• It is generally felt to be inadvisable to include guppies in the same aquarium or and small species that the Firemouth Cichlid can fit in its mouth.
  • Firemouth Cichlid (Thorichthys meeki) will generally dwell near the bottom of the water column and will enjoy a fine substrate, as it is something of a “sifter” when feeding in that it will take in a mouthful of the substrate and sift out any food, expelling the remaining substrate. The term for this is, “geophagus,” which translates to “earth-eater”.

What is the physical appearance of Firemouth Cichlid (Thorichthys meeki)?

The Firemouth Cichlid (Thorichthys meeki) has a relatively tall, body in profile and is slim when viewed from above or from the front. The body has yellow color with a silver “base” color and the edging on the scales tend to give it a pearlescent quality. From its mouth, below the eyes, the Firemouth Cichlid (Thorichthys meeki) has a “salmon” pink coloring running to the back of the anal fin. At breeding times this color will become much more vivid and is also more obvious when the fish flares its gills – something which it does regularly.

A few more characteristics may be described as follows:

  • There are seven vertical, grey stripes starting behind the gill plates and ending at the rear of the caudal peduncle. Whilst normally quite faint, at spawning times, particularly in the male, they become virtually black and are wider than the underlying silver body color between them.
  • The is a distinct, black patch at the base of the gill plates.
  • There is often a dark grey or black patch in the middle of the flank but, this varies from fish to fish.
  • Along the spinal line, starting behind the eye, there is a broken, grey/black line running along the length of the body. This line becomes fainter beyond the mid-section of the body.
  • The dorsal fin is elongated and along the top of the rays you will see distinct silvery-white tips. These may also appear as short sections along the length of the rays and you may also see the salmon-pink tinge in the lower part of the fin (closest to the body) and where the rear of the dorsal fin flares backward and upward to a point.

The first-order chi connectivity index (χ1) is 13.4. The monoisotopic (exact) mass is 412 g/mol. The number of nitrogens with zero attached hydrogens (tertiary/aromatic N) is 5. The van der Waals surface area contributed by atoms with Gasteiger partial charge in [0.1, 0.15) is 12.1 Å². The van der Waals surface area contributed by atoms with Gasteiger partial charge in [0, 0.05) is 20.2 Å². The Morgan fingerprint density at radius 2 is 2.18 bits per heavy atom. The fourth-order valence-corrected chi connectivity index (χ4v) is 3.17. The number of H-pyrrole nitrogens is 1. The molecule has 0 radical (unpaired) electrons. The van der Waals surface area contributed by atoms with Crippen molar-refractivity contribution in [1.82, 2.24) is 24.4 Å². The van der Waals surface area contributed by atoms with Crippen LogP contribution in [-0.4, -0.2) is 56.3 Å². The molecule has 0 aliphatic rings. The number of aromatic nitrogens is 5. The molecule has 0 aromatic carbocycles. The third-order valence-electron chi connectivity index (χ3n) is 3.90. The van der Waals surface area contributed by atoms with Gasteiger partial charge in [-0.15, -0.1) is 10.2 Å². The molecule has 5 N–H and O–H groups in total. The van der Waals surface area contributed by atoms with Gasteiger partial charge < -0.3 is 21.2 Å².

• The pectoral fins are generally clear (hyaline).
  • The ventral fins have silvery-white rays along the full length but are clear (hyaline) in between the rays.
  • The anal fins are similar in color to the dorsal fin and, like the dorsal fin, also ends in an elongated point.
  • The caudal fin also has the silvery-white rays – brighter close to the caudal peduncle – and is clear (hyaline) between the rays.
  • The dorsal, anal and caudal fins may have an extended ray at the point (upper and lower tips in respect of the caudal fin) but I have seen many specimens where the extended rays are not present.

The Firemouth Cichlid (Thorichthys meeki) is a medium-sized Cichlid. It has an extended dorsal fin. The fins of the male can tend to be longer than those of the female. It is advised not to include this species with known fin-nippers.

What is the living environment for Firemouth Cichlid (Thorichthys meeki)?

  • Firemouth Cichlid (Thorichthys meeki) is really the “star-of-the-show” so a well-planted tank is beneficial to its tankmates so that the sightlines are broken up. 
  • As a dominant species, it is advised not to keep small species with the Firemouth Cichlid (Thorichthys meeki). The general rule is only to keep other species that are too big to become meals.
  • The Firemouth Cichlid (Thorichthys meeki) will appreciate floating leaves and pretty well any broadleaf will assist the condition of the tank, as not only do such leaves provide shade but also, as they decompose, they provide infusoria for any fry in the tank. This also helps adults to determine that breeding conditions are good because they will appreciate the fact that there is a ready source of food for newly-hatched fry.
  • Note that the Firemouth Cichlid (Thorichthys meeki) will generally mate for life and they will make good parents for the brood that they are rearing – the female will tend to care for the brood whilst the male will protect the territory..
  • It is recommended that Firemouth Cichlids (Thorichthys meeki) are kept as a small shoal until two form a breeding pair, after which, the remainder should be moved to a different tank. The male, in particular, can be very territorial but setting up the tank so that sightlines are broken up will mitigate the risks of territorial behavior in general. 
  • When purchasing Firemouth Cichlid (Thorichthys meeki) it is generally recommended to buy around six fish. It may be impossible to sex the fish when purchasing them as immature specimens but, in due course, they will find their own mate and are, from that point, both monogamous and biparental.
  • Having a clear, broad area of a fine substrate will protect the elegant finnage of your Firemouth Cichlid (Thorichthys meeki).